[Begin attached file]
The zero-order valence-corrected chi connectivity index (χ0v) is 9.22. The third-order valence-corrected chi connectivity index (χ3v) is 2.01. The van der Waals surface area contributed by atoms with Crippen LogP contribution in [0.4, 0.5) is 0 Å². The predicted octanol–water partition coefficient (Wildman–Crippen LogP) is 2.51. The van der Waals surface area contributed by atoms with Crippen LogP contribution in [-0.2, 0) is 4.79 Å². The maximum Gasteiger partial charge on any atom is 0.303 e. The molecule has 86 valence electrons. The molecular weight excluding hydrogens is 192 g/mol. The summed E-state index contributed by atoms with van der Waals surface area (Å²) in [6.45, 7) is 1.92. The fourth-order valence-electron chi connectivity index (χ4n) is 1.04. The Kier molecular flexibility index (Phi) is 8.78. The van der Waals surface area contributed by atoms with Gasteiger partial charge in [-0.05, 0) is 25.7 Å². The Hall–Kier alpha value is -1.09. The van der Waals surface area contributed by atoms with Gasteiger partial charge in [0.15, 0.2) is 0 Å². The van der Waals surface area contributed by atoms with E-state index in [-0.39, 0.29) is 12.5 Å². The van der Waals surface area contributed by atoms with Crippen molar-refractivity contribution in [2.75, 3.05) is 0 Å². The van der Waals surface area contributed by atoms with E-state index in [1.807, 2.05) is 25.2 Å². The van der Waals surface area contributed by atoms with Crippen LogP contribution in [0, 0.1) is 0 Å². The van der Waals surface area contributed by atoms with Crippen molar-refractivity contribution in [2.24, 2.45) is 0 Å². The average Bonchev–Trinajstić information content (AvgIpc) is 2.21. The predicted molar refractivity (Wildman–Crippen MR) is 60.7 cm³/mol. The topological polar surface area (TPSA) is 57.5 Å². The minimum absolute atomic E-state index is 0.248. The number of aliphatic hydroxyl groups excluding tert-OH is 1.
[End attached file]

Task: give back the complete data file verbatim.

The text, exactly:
The zero-order valence-corrected chi connectivity index (χ0v) is 9.22. The third-order valence-corrected chi connectivity index (χ3v) is 2.01. The van der Waals surface area contributed by atoms with Crippen LogP contribution in [0.4, 0.5) is 0 Å². The predicted octanol–water partition coefficient (Wildman–Crippen LogP) is 2.51. The van der Waals surface area contributed by atoms with Crippen LogP contribution in [-0.2, 0) is 4.79 Å². The maximum Gasteiger partial charge on any atom is 0.303 e. The molecule has 86 valence electrons. The molecular weight excluding hydrogens is 192 g/mol. The summed E-state index contributed by atoms with van der Waals surface area (Å²) in [6.45, 7) is 1.92. The fourth-order valence-electron chi connectivity index (χ4n) is 1.04. The Kier molecular flexibility index (Phi) is 8.78. The van der Waals surface area contributed by atoms with Gasteiger partial charge in [-0.05, 0) is 25.7 Å². The Hall–Kier alpha value is -1.09. The van der Waals surface area contributed by atoms with Gasteiger partial charge in [0.15, 0.2) is 0 Å². The van der Waals surface area contributed by atoms with E-state index in [-0.39, 0.29) is 12.5 Å². The van der Waals surface area contributed by atoms with Crippen molar-refractivity contribution in [2.75, 3.05) is 0 Å². The van der Waals surface area contributed by atoms with E-state index in [1.807, 2.05) is 25.2 Å². The van der Waals surface area contributed by atoms with Crippen LogP contribution in [0, 0.1) is 0 Å². The van der Waals surface area contributed by atoms with Crippen molar-refractivity contribution in [2.24, 2.45) is 0 Å². The average Bonchev–Trinajstić information content (AvgIpc) is 2.21. The predicted molar refractivity (Wildman–Crippen MR) is 60.7 cm³/mol. The topological polar surface area (TPSA) is 57.5 Å². The minimum absolute atomic E-state index is 0.248. The number of aliphatic hydroxyl groups excluding tert-OH is 1.